for the Home, LLC v. Humble Abode, LLC, 03-CV-2783 (JAP) (D.N.J. Oct. 20,
2006) buying keywords constitutes trademark use.
Are advertisers making a trademark use in commerce
when they buy keyword advertising.?The court summarized the latest court
decisions in the USA as follows:
"Plaintiff alleges Defendants purchased advertising
linked to the search term TOTAL BEDROOM from the search engine company Google.
Google, as well as other search engines, “sell[s] advertising linked to search
terms, so that when a consumer enters a particular search term, the results page
displays not only a list of Websites generated by the search engine program
using neutral and objective criteria, but also links to Websites of paid advertisers (listed as ‘Sponsored Links’).” Gov't Employees Ins. Co. v. Google,
Inc., 330 F. Supp. 2d 700, 702 (E.D. Va. 2004). The advertisement and link to
Humble Abode’s website appeared on the far right of the screen, separate and
apart from the search results list, under the heading “Sponsored Links.”
Humble’s advertisement does not display the mark TOTAL BEDROOM.
To be actionable under § 43(a) of the Lanham Act, a defendant’s “use” of a
plaintiff’s mark must be “in commerce” and “on or in connection with any goods
or services, or any container for goods.” 15 U.S.C. 1125(a). In this regard,
courts presented with claims similar to those in the present case
involving the purchase or sale of trademarks as search engine keywords generally
have examined whether the defendant’s alleged “use” of the mark constituted a
“trademark use” generally, i.e., commercial use of the mark as a trademark, e.g.,
800-JR Cigar, Inc., v. Goto.com, Inc., Civil Action No. 00-3179, 2006 WL
1971659, *6-8 (D.N.J. July 13, 2006), or have examined “use” by looking more
specifically at the definition of “use in commerce” under the Lanham Act, e.g.,
Merck & Co. v. MSD Technology, L.P., 425 F. Supp. 2d 402, 415-16 (S.D.N.Y.
2006). The Third Circuit has not spoken on the issue of whether the purchase
and/or sale of keywords that trigger advertising constitutes the type of “use”
contemplated by the Lanham Act, and decisions from other courts that have
addressed the issue are conflicting. In a recent decision in the Southern
District of New York, Merck & Co. v. MSD Technology, plaintiff drug company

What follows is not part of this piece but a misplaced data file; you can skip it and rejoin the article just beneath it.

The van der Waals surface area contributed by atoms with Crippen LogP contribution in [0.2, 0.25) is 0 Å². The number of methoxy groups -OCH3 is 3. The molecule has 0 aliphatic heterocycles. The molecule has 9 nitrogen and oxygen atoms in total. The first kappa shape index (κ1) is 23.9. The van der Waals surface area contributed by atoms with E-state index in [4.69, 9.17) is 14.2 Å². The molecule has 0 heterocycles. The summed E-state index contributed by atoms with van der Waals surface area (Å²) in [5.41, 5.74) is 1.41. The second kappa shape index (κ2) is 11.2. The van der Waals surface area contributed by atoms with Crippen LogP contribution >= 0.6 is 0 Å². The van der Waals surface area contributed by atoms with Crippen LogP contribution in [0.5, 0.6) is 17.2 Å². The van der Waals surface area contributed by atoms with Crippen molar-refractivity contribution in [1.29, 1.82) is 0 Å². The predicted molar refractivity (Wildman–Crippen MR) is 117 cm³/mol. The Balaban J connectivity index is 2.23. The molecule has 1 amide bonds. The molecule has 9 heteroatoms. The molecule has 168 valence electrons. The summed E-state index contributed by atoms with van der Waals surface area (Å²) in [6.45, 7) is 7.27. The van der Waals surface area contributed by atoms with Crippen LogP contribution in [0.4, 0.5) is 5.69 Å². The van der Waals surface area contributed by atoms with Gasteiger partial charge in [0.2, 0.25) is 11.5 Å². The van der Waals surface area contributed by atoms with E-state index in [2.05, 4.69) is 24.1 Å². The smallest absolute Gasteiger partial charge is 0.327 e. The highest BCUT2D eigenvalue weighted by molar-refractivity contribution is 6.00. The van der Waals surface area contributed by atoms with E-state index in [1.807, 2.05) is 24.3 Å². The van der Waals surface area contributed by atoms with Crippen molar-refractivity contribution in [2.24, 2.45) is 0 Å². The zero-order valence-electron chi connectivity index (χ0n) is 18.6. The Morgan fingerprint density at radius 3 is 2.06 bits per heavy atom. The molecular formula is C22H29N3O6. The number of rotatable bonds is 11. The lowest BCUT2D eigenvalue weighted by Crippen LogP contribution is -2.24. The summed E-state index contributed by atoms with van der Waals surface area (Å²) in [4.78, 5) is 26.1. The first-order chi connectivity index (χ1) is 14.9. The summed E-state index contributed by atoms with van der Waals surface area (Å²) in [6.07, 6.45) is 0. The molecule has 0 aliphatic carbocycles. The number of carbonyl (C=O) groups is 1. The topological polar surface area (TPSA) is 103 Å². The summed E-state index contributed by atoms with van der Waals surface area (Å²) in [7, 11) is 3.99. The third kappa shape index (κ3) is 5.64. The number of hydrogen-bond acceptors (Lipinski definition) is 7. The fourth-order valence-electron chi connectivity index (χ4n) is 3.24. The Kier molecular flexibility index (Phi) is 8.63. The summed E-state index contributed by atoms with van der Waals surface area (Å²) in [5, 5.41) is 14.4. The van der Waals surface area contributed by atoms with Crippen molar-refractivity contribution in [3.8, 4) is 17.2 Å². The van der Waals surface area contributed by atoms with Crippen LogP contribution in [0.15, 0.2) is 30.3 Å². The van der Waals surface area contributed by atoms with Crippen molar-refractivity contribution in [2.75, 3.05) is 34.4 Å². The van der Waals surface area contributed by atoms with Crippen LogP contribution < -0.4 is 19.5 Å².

brought an action against various Canadian entities that operated online
pharmacies alleging, inter alia, unfair competition and trademark infringement
under federal and state law. The Canadian entities had purchased from the
Internet search engine companies Google and Yahoo! the right to have links to
their website displayed as “Sponsored Links” when a computed user conducted a
search using plaintiff’s mark ZOCOR. The court, in granting defendant’s motion
to dismiss, found that
in the search engine context, defendants to do not
‘place’ the ZOCOR marks on any goods or containers or displays or associated
documents, nor do they use them in any way to indicate source or sponsorship.
Rather, the ZOCOR mark is “used” only in the sense that the computer user’s
search of the keyword “Zocor” will trigger the display of the sponsored links to
defendants’ websites. This internal use of the mark “Zocor” as a key word to
trigger the display of sponsored links is not use of the mark in a trademark
Merck & Co., 425 F. Supp. 2d at 415.
Another district court addressing similar claims on similar facts found
differently. In Edina Realty, Inc. v. The MLSonline.com, Civ. 04-4371JRTFLN,
2006 WL 737064 (D. Minn. March 20, 2006), the defendant, a direct competitor of
plaintiff, had purchased from Google and Yahoo! search terms that were identical
or similar to plaintiff’s EDINA REALTY trademark. In denying the defendant’s
motion for summary judgment, the Court found defendants use of the mark
constituted a “use in commerce” under the Lanham Act, holding:
While not a conventional “use in commerce,”
defendant nevertheless uses the Edina Realty mark commercially. Defendant
purchases search terms that include the Edina Realty mark to generate its
sponsored link advertisement. See Brookfield Communs., Inc. v. W. Coast Entm't
Corp., 174 F.3d 1036, 1064 (9th Cir.1999) (finding Internet metatags to be a use
in commerce). Based on the plain
meaning of the Lanham Act, the purchase of search terms is a use in commerce.
Edina Realty, 2006 WL 737064 at *3.
Similar actions brought against defendants who
engage in the sale of the search terms, as opposed to the purchasers of those
terms, have likewise reached differing conclusions concerning “use.” Compare
Rescuecom Corp. v. Google, Inc., No. 5:04-cv-1055, 2006 WL 2811711 (Sept. 28,
2006) (granting Google’s motion to dismiss finding that “in the absence of
allegations that defendant placed plaintiff's trademark on any goods, displays,
containers, or advertisements, or used plaintiff's trademark in any way that
indicates source or origin, plaintiff can prove no facts in support of its claim